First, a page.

While difficult to measure, the eye test tells us the light transmission was improved. This improved permeability of the glass components can make all the difference when hunting in the dark. The 2022 Geovid 8×56 R model will last even longer under such circumstances.
Field of View
The field of view on Leica Geovid 8×56 R is 118m/1000m (6.8°). It’s exactly the same FOV as on Leica Geovid 8×56 HD-R 2700 and Leica Geovid 8×56 3200.COM models. So no changes here.
It seems that the engineers in Wetzlar believe 118 meters is good enough — and not without reason. While this field of view is quite narrow for an 8×56 bino, there are no rival optics similar enough to pose a serious threat to Leica.
The 2022 focus system of Geovid R has been redesigned from the previous Geovid models, now incorporating a slower and more methodical hunting-style mechanism. We like it a lot but it is completely different from the previous Geovid 8×56 R model, which had a focusing wheel with a much softer glide.
The focus allows for roughly 1.75 turns, so the wheel button stops just shy of a 2nd full turn. The closest focusing distance is set at 5.6 meters for additional accuracy.
Laser Range Finder
The 2022 models of Leica Geovid R binos have increased their LRF capabilities with an additional 700 meters of maximum reach. Consequently, the furthest distance for the laser to measure is now 1800 meters, while the shortest is only 10 meters.
The Leica Geovid R laser rangefinding module offers Equivalent Horizontal Range (EHR) feature–a major plus for those seeking to make long-distance shots. Unfortunately, Leica Geovid 8×56 R still lacks the ballistic software that some of Leica’s more expensive models boast. But that’s to be expected. In Leica’s product hierarchy, this is an entry-level LRF bino. Its affordability and accessibility make R Geovids an attractive option.
The speed of Leica LRF products is unmatched. Leica Geovid 8×56 R gives highly-accurate readings within a fraction of time at 0.3 seconds! This quality speaks to why Leica has such an avid fanbase. This German company is renowned for producing superb optics.
Controls and CR2 Battery
Leica Geovid 8×56 R LRF is powered by a single CR2 battery. The battery compartment is placed on the back side of the binoculars, between the bridge.
As mentioned before, the 2022 8×56 R has two buttons to control the LRF. One for measurements and another for the LRF menu. The interface is simple to navigate. You’ll have no trouble switching between EHR and linear distance readings and selecting the unit of measurement. This brings us to the next topic.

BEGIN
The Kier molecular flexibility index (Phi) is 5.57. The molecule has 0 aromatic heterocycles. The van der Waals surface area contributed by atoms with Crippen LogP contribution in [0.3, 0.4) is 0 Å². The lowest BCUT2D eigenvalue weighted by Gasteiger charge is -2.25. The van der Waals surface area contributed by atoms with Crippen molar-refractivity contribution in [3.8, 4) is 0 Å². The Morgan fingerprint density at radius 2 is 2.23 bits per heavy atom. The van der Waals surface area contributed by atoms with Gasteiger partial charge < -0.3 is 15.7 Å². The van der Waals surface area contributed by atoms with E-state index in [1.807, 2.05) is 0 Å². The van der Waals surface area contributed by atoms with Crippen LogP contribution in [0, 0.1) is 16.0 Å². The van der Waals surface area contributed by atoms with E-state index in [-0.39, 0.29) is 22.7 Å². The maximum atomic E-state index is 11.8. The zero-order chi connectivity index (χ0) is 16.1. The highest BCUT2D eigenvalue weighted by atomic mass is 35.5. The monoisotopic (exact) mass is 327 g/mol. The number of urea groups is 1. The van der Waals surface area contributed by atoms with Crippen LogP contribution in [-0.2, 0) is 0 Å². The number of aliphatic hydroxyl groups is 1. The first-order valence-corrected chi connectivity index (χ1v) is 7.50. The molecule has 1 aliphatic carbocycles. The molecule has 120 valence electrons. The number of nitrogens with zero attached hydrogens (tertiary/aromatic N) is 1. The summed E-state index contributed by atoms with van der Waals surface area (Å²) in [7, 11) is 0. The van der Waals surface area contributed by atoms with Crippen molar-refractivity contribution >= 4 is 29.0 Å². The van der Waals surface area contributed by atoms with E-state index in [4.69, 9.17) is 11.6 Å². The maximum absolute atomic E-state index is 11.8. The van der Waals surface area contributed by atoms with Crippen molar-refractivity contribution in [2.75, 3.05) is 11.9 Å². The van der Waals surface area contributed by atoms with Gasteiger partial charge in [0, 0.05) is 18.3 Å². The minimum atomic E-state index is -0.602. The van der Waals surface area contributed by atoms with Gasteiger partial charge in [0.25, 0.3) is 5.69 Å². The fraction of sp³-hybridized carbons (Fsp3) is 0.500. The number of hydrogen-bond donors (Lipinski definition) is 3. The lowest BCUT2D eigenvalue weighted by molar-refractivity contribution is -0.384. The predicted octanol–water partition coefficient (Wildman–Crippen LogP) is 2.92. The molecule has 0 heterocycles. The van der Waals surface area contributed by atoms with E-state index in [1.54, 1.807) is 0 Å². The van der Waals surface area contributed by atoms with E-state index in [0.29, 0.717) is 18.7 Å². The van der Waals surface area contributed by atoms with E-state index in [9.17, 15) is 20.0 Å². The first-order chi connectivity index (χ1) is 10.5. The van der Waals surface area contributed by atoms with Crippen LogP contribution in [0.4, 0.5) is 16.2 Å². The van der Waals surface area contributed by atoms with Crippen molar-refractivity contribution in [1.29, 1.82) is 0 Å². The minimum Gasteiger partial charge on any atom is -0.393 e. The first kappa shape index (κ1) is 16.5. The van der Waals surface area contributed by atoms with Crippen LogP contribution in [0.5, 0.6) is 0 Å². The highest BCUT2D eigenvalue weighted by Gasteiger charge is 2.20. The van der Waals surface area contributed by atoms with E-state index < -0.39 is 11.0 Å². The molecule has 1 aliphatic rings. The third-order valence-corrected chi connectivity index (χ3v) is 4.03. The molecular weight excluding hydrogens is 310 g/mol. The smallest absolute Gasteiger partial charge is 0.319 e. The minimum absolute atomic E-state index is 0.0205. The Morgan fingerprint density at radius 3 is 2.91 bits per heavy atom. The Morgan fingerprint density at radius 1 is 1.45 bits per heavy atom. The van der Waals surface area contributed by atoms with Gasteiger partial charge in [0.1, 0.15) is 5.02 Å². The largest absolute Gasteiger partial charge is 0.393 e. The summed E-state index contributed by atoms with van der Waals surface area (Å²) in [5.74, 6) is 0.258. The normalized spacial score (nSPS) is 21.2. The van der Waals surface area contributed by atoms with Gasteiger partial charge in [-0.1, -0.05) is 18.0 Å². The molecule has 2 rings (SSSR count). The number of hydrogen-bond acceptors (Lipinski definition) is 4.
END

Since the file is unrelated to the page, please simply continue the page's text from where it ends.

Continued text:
Meters AND Yards
In the past, Leica released separate yard and meter-based Geovid models, which were denoted with the letter “Y” or “M” on the focus wheel. Their availability depended on the geographical location of the seller. With e-commerce stores, this separate-market approach just doesn’t work. European hunters buying from North American stores couldn’t anticipate that the Geovid R will only show distances in yards. A real inconvenience.
Finally, in 2022, you have both units of measurement in a single Geovid device. The user can switch between metric and imperial units of measurement inside the LRF menu settings. The world of sport optics was revolutionized by NV and thermal imagers, which are highly adjustable to the user’s preference, no matter the price class. So it makes little sense that Leica waited until 2022 to offer this basic LRF facet with their premium optics.
Scope of Delivery
Now, let’s see which accessories are supplied in the product box. In addition to the binos, the user receives a soft carrying pouch, a carrying strap, and a lens cleaning cloth. To protect the external glass surfaces against scratches and dirt, Leica included rubber lens covers for the eyepieces and the objective lens. You also get a CR2 battery with a plastic tool for opening the battery compartment.
In addition to the multi-language Geovid instructions manual, the user receives a quality check certificate. It’s hand-signed by the last Leica worker to inspect the device before it left the factory. You can also register your Geovid R online for added security.
When it comes to this device, the optical performance is outstanding and particularly impressive when compared with devices of similar price points. Not only that but Leica Geovid 8×56 R binoculars are also made in Europe with a fantastic service team behind them – something you can always rely on from Leica’s premium brand name! All things considered, the value for money here is unbeatable.